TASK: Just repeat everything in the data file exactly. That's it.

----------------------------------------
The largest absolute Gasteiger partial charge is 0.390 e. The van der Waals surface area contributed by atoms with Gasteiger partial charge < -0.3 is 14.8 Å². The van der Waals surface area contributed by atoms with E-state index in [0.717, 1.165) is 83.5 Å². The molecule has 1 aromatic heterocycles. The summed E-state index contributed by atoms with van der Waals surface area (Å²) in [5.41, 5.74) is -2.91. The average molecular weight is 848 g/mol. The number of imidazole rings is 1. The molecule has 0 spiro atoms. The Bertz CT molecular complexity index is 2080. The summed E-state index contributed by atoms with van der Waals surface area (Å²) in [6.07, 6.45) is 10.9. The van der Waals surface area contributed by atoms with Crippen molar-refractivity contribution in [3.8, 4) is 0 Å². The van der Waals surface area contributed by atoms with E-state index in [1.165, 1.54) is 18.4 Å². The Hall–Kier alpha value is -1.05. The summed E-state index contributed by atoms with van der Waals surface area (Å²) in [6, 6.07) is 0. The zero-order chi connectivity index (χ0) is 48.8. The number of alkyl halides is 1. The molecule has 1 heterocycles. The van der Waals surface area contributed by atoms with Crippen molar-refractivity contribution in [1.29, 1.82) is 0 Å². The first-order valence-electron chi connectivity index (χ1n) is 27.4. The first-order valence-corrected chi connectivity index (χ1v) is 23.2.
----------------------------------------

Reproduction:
The largest absolute Gasteiger partial charge is 0.390 e. The van der Waals surface area contributed by atoms with Gasteiger partial charge < -0.3 is 14.8 Å². The van der Waals surface area contributed by atoms with E-state index in [0.717, 1.165) is 83.5 Å². The molecule has 1 aromatic heterocycles. The summed E-state index contributed by atoms with van der Waals surface area (Å²) in [5.41, 5.74) is -2.91. The average molecular weight is 848 g/mol. The number of imidazole rings is 1. The molecule has 0 spiro atoms. The Bertz CT molecular complexity index is 2080. The summed E-state index contributed by atoms with van der Waals surface area (Å²) in [6.07, 6.45) is 10.9. The van der Waals surface area contributed by atoms with Crippen molar-refractivity contribution in [3.8, 4) is 0 Å². The van der Waals surface area contributed by atoms with E-state index in [1.165, 1.54) is 18.4 Å². The Hall–Kier alpha value is -1.05. The summed E-state index contributed by atoms with van der Waals surface area (Å²) in [6, 6.07) is 0. The zero-order chi connectivity index (χ0) is 48.8. The number of alkyl halides is 1. The molecule has 1 heterocycles. The van der Waals surface area contributed by atoms with Crippen molar-refractivity contribution in [1.29, 1.82) is 0 Å². The first-order valence-electron chi connectivity index (χ1n) is 27.4. The first-order valence-corrected chi connectivity index (χ1v) is 23.2.